'Another early subject of mine, the anastatic printing process, found favour with Faraday, "the great and the good," who made it the subject of a Friday evening lecture at the Royal Institution. These two circumstances, combined, obtained for me an entry into scientific circles, and helped to sustain me in difficulty, until, by dint of a certain determination to win, I was able to advance step by step up to this place of honour, situated within a gunshot of the scene of my earliest success in life, but separated from it by the time of a generation. But notwithstanding the lapse of time, my heart still beats quick each time I come back to the scene of this, the determining incident of my life.'

The 'anastatic' process, described by Faraday in 1845, and partly due to Werner Siemens, was a method of reproducing printed matter by transferring the print from paper to plates of zinc. Caustic baryta was applied to the printed sheet to convert the resinous ingredients of the ink into an insoluble soap, the stearine being precipitated with sulphuric acid. The letters were then transferred to the zinc by pressure, so as to be printed from. The process, though ingenious and of much interest at the time, has long ago been superseded by photographic methods.

Even at this time Siemens had several irons in the fire. Besides the printing process and the chronometric governor, which operated by the differential movement between the engine and a chronometer, he was occupied with some minor improvements at Hoyle's Calico Printing Works. He also engaged in railway works from time to time; and in 1846 he brought out a double cylinder air-pump, in which the two cylinders are so combined, that the compressing side of the first and larger cylinder communicated with the suction side of the second and smaller cylinder, and the limit of exhaustion was thereby much extended. The invention was well received at the time, but is now almost forgotten.

Siemens had been trained as a mechanical engineer, and, although he became an eminent electrician in later life, his most important work at this early stage was non-electrical; indeed, the greatest achievement of his life was non-electrical, for we must regard the regenerative furnace as his MAGNUM OPUS. Though in 1847 he published a paper in Liebig's ANNALEN DER CHEMIE on the 'Mercaptan of Selenium,' his mind was busy with the new ideas upon the nature of heat which were promulgated by Carnot, Clayperon, Joule, Clausius, Mayer, Thomson, and Rankine. He discarded the older notions of heat as a substance, and accepted it as a form of energy. Working on this new line of thought, which gave him an advantage over other inventors of his time, he made his first attempt to economise heat, by constructing, in 1847, at the factory of Mr. John Hick, of Bolton, an engine of four horse-power, having a condenser provided with regenerators, and utilising superheated steam. Two years later he continued his experiments at the works of Messrs. Fox, Henderson, and Co., of Smethwick, near Birmingham, who had taken the matter in hand. The use of superheated steam was, however, attended with many practical difficulties, and the invention was not entirely successful, but it embraced the elements of success; and the Society of Arts, in 1850, acknowledged the value of the principle, by awarding Mr. Siemens a gold medal for his regenerative condenser. Various papers read before the Institution of Mechanical Engineers, the Institution of Civil Engineers, or appearing in DINGLER'S JOURNAL and the JOURNAL OF THE FRANKLIN INSTITUTE about this time, illustrate the workings of his mind upon the subject. That read in 1853, before the Institution of Civil Engineers, 'On the Conversion of Heat into Mechanical Effect,' was the first of a long series of communications to that learned body, and gained for its author the Telford premium and medal. In it he contended that a perfect engine would be one in which all the heat applied to the steam was used up in its expansion behind a working piston, leaving none to be sent into a condenser or the atmosphere, and that the best results in any actual engine would be attained by carrying expansion to the furthest possible limit, or, in practice, by the application of a regenerator. Anxious to realise his theories further, he constructed a twenty horse-power engine on the regenerative plan, and exhibited it at the Paris Universal Exhibition of 1855; but, not realising his expectations, he substituted for it another of seven-horse power, made by M. Farcot, of Paris, which was found to work with considerable economy. The use of superheated steam, however, still proved a drawback, and the Siemens engine has not been extensively used.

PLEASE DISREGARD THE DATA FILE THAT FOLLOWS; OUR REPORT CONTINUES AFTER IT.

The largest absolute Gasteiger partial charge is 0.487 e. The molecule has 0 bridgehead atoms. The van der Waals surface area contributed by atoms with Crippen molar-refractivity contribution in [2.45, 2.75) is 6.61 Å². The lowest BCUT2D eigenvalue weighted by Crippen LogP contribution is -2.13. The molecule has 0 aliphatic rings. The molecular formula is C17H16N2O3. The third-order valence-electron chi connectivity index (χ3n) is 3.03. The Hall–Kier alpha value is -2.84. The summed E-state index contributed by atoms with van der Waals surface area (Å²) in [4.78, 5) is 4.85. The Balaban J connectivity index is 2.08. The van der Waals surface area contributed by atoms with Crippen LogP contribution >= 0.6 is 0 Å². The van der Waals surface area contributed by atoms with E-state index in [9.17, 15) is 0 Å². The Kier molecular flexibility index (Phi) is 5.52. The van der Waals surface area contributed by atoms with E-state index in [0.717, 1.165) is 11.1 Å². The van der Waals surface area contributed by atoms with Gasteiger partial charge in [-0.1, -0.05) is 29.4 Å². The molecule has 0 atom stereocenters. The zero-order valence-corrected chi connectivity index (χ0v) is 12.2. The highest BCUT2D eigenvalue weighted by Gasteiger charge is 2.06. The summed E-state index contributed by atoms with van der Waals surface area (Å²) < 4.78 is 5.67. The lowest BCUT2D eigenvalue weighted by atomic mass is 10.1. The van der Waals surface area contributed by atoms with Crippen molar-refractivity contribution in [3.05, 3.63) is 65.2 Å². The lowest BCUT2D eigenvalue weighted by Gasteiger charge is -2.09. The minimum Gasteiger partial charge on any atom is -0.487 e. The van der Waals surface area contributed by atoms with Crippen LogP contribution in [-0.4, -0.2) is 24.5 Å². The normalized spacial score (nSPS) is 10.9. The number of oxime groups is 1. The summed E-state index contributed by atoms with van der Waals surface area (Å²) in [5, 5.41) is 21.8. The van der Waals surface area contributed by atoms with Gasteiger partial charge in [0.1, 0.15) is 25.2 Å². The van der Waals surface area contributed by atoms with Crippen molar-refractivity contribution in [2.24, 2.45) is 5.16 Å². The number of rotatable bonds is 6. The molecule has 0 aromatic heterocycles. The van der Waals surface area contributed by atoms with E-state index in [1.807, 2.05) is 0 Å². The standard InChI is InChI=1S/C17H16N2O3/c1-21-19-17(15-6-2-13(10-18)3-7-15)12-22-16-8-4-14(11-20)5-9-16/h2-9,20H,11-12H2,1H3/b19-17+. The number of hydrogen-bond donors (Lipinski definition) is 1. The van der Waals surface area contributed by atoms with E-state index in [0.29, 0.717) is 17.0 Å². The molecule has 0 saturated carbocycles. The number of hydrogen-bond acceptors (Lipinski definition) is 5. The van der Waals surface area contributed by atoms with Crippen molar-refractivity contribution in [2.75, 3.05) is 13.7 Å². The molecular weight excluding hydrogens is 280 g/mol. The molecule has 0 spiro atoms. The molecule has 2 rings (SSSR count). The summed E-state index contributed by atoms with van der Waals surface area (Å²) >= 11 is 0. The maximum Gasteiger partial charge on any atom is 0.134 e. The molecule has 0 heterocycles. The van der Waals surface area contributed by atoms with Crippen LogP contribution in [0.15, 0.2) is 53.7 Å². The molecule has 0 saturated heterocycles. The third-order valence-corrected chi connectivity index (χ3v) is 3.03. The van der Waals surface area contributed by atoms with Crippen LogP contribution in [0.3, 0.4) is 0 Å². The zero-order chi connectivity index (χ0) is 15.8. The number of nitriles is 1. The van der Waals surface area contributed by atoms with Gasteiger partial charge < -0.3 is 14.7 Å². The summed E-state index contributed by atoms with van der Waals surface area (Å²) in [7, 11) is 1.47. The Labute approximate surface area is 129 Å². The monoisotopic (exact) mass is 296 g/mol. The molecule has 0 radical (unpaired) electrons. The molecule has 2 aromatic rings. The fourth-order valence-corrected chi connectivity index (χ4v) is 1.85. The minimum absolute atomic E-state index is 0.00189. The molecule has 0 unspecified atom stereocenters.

On the other hand, the Siemens water-meter, which he introduced in 1851, has been very widely used, not only in this country, but abroad. It acts equally well under all variations of pressure, and with a constant or an intermittent supply.

Meanwhile his brother Werner had been turning his attention to telegraphy, and the correspondence which never ceased between the brothers kept William acquainted with his doings. In 1844, Werner, then an officer in the Prussian army, was appointed to a berth in the artillery workshops of Berlin, where he began to take an interest in the new art of telegraphy. In 1845 Werner patented his dial and printing telegraph instruments, which came into use all over Germany, and introduced an automatic alarm on the same principle. These inventions led to his being made, in 1846, a member of a commission in Berlin for the introduction of electric telegraphs instead of semaphores. He advocated the use of gutta-percha, then a new material, for the insulation of underground wires, and in 1847 designed a screw-press for coating the wires with the gum rendered plastic by heat. The following year he laid the first great underground telegraph line from Berlin to Frankfort-on-the-Main, and soon afterwards left the army to engage with Mr. Halske in the management of a telegraph factory which they had conjointly established in 1847. In 1852 William took an office in John Street, Adelphi, with a view to practise as a civil engineer. Eleven years later, Mr. Halske and William Siemens founded in London the house of Siemens, Halske & Co., which began with a small factory at Millbank, and developed in course of time into the well-known firm of Messrs. Siemens Brothers, and was recently transformed into a limited liability company.